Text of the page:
SUNY-ESF Scientists Took Over 2,000 Samples From New York Lakes In 2015

By on January 12, 2016
SUNY-ESF chemists are looking at over 2,000 samples from New York lakes. (Courtesy of SUNY-ESF)

SUNY-ESF chemists are looking at over 2,000 samples from New York's lakes. (Courtesy of SUNY-ESF)

Chemists at the State University of New York College of Environmental Science and Forestry (SUNY-ESF) are taking a leading role in protecting the water quality of New York’s lakes, according to a release. As proof of that, scientists at the college took more than 2,000 samples from over 130 lakes in the state over the course of 2015.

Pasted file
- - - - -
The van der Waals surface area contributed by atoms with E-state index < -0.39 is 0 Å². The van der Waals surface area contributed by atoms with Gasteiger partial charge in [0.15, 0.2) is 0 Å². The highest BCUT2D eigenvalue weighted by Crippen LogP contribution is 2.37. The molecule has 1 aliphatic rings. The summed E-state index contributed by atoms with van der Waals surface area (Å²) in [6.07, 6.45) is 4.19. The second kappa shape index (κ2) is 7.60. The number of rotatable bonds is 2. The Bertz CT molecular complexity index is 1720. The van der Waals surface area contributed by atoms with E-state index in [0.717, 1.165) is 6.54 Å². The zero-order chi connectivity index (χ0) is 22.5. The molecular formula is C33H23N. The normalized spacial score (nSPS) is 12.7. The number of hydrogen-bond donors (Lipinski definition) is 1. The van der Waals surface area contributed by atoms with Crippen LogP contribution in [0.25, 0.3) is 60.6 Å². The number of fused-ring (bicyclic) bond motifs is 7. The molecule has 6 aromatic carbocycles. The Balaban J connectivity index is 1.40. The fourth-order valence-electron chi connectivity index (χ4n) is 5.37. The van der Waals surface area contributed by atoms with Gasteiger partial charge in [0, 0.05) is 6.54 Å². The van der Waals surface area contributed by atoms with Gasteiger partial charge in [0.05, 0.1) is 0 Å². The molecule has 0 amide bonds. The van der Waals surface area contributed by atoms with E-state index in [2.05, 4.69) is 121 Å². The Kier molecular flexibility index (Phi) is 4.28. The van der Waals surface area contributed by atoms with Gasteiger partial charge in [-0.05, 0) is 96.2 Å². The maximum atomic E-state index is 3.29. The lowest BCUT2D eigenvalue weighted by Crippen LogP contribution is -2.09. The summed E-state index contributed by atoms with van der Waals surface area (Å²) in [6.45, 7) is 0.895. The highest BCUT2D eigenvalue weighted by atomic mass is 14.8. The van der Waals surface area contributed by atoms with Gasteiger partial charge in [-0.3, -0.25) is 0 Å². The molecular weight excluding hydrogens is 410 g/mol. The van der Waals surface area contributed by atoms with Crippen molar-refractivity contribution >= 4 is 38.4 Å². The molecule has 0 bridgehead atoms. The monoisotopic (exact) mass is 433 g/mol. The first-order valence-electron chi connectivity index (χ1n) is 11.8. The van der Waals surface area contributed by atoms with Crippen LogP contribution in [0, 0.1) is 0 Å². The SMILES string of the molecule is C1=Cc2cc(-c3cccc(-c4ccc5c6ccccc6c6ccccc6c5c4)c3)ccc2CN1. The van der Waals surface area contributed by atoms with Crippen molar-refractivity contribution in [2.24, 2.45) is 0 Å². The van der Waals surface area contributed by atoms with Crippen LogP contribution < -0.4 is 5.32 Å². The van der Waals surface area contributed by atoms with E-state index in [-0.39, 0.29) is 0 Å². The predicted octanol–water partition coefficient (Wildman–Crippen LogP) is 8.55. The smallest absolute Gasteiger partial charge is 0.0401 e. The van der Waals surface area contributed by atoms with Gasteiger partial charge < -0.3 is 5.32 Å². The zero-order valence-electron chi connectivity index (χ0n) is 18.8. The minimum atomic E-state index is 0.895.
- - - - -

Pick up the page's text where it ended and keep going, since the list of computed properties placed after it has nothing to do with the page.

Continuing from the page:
The samples were gathered as part of the Citizens Statewide Lake Assessment Program, which is a citizen-science effort backed by the New York Department of Environmental Conservation and the New York State Federation of Lake Associations. After being transferred from the field, all samples passed through SUNY-ESF’s lab, which is one of the few in the United States capable of sampling for the entire family of algal toxins.

The detection capabilities came in handy during the summer of 2015 when a triathlon was getting ready to kick off in the Finger Lakes. Thanks to some early-morning sampling, researchers at SUNY-ESF discovered unsafe levels of a toxin. The find led to the cancellation of the event, helping to keep competitors who would’ve swam in the water from getting sick.

Top image: SUNY-ESF chemists are looking at over 2,000 samples from New York’s lakes. (Courtesy of SUNY-ESF)

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